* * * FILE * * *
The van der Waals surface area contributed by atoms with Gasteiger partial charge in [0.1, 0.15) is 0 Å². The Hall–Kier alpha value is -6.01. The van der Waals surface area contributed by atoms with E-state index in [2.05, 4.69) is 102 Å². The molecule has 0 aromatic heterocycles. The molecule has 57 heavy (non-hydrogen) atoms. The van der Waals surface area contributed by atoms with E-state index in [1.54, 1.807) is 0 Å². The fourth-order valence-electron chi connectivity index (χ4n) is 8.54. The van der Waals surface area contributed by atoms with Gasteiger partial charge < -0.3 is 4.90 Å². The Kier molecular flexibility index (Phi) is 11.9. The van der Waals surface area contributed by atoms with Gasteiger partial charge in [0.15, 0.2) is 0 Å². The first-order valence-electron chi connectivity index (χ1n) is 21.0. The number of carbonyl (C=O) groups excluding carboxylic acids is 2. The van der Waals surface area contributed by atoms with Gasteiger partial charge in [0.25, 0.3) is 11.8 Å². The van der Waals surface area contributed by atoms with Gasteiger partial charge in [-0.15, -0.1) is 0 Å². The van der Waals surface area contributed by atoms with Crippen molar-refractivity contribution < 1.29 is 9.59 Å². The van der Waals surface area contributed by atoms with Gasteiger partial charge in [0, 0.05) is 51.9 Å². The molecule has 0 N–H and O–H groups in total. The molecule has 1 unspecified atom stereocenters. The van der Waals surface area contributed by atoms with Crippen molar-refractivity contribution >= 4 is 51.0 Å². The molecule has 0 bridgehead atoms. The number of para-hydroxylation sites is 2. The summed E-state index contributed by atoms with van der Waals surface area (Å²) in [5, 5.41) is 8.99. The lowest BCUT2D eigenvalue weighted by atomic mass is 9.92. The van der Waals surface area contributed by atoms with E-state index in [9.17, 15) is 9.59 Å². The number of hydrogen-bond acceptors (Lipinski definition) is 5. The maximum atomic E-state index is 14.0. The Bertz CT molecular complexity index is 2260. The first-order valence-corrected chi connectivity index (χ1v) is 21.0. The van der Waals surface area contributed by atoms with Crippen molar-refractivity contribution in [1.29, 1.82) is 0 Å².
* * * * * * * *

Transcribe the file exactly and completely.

The van der Waals surface area contributed by atoms with Gasteiger partial charge in [0.1, 0.15) is 0 Å². The Hall–Kier alpha value is -6.01. The van der Waals surface area contributed by atoms with E-state index in [2.05, 4.69) is 102 Å². The molecule has 0 aromatic heterocycles. The molecule has 57 heavy (non-hydrogen) atoms. The van der Waals surface area contributed by atoms with E-state index in [1.54, 1.807) is 0 Å². The fourth-order valence-electron chi connectivity index (χ4n) is 8.54. The van der Waals surface area contributed by atoms with Gasteiger partial charge < -0.3 is 4.90 Å². The Kier molecular flexibility index (Phi) is 11.9. The van der Waals surface area contributed by atoms with Gasteiger partial charge in [0.15, 0.2) is 0 Å². The first-order valence-electron chi connectivity index (χ1n) is 21.0. The number of carbonyl (C=O) groups excluding carboxylic acids is 2. The van der Waals surface area contributed by atoms with Gasteiger partial charge in [0.25, 0.3) is 11.8 Å². The van der Waals surface area contributed by atoms with Gasteiger partial charge in [-0.15, -0.1) is 0 Å². The van der Waals surface area contributed by atoms with Crippen molar-refractivity contribution < 1.29 is 9.59 Å². The van der Waals surface area contributed by atoms with Gasteiger partial charge in [0, 0.05) is 51.9 Å². The molecule has 0 N–H and O–H groups in total. The molecule has 1 unspecified atom stereocenters. The van der Waals surface area contributed by atoms with Crippen molar-refractivity contribution >= 4 is 51.0 Å². The molecule has 0 bridgehead atoms. The number of para-hydroxylation sites is 2. The summed E-state index contributed by atoms with van der Waals surface area (Å²) in [5, 5.41) is 8.99. The lowest BCUT2D eigenvalue weighted by atomic mass is 9.92. The van der Waals surface area contributed by atoms with E-state index in [9.17, 15) is 9.59 Å². The number of hydrogen-bond acceptors (Lipinski definition) is 5. The maximum atomic E-state index is 14.0. The Bertz CT molecular complexity index is 2260. The first-order valence-corrected chi connectivity index (χ1v) is 21.0. The van der Waals surface area contributed by atoms with Crippen molar-refractivity contribution in [1.29, 1.82) is 0 Å².